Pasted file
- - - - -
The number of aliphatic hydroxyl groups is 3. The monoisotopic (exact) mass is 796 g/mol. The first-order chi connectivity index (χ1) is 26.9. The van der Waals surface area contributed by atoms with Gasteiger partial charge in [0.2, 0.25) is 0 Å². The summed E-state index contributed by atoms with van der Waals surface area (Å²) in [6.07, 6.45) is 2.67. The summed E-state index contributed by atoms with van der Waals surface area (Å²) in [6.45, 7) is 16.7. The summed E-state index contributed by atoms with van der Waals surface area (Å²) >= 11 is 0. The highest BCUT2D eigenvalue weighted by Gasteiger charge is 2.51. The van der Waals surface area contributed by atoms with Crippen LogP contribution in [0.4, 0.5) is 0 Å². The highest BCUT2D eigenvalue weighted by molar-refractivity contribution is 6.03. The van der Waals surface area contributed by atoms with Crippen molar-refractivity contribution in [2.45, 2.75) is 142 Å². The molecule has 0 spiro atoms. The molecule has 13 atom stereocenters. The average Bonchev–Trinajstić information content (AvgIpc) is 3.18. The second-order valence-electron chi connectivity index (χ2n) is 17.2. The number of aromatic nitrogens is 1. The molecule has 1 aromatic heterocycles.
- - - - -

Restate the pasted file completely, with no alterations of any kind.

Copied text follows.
The number of aliphatic hydroxyl groups is 3. The monoisotopic (exact) mass is 796 g/mol. The first-order chi connectivity index (χ1) is 26.9. The van der Waals surface area contributed by atoms with Gasteiger partial charge in [0.2, 0.25) is 0 Å². The summed E-state index contributed by atoms with van der Waals surface area (Å²) in [6.07, 6.45) is 2.67. The summed E-state index contributed by atoms with van der Waals surface area (Å²) in [6.45, 7) is 16.7. The summed E-state index contributed by atoms with van der Waals surface area (Å²) >= 11 is 0. The highest BCUT2D eigenvalue weighted by Gasteiger charge is 2.51. The van der Waals surface area contributed by atoms with Crippen LogP contribution in [0.4, 0.5) is 0 Å². The highest BCUT2D eigenvalue weighted by molar-refractivity contribution is 6.03. The van der Waals surface area contributed by atoms with Crippen molar-refractivity contribution in [2.45, 2.75) is 142 Å². The molecule has 0 spiro atoms. The molecule has 13 atom stereocenters. The average Bonchev–Trinajstić information content (AvgIpc) is 3.18. The second-order valence-electron chi connectivity index (χ2n) is 17.2. The number of aromatic nitrogens is 1. The molecule has 1 aromatic heterocycles.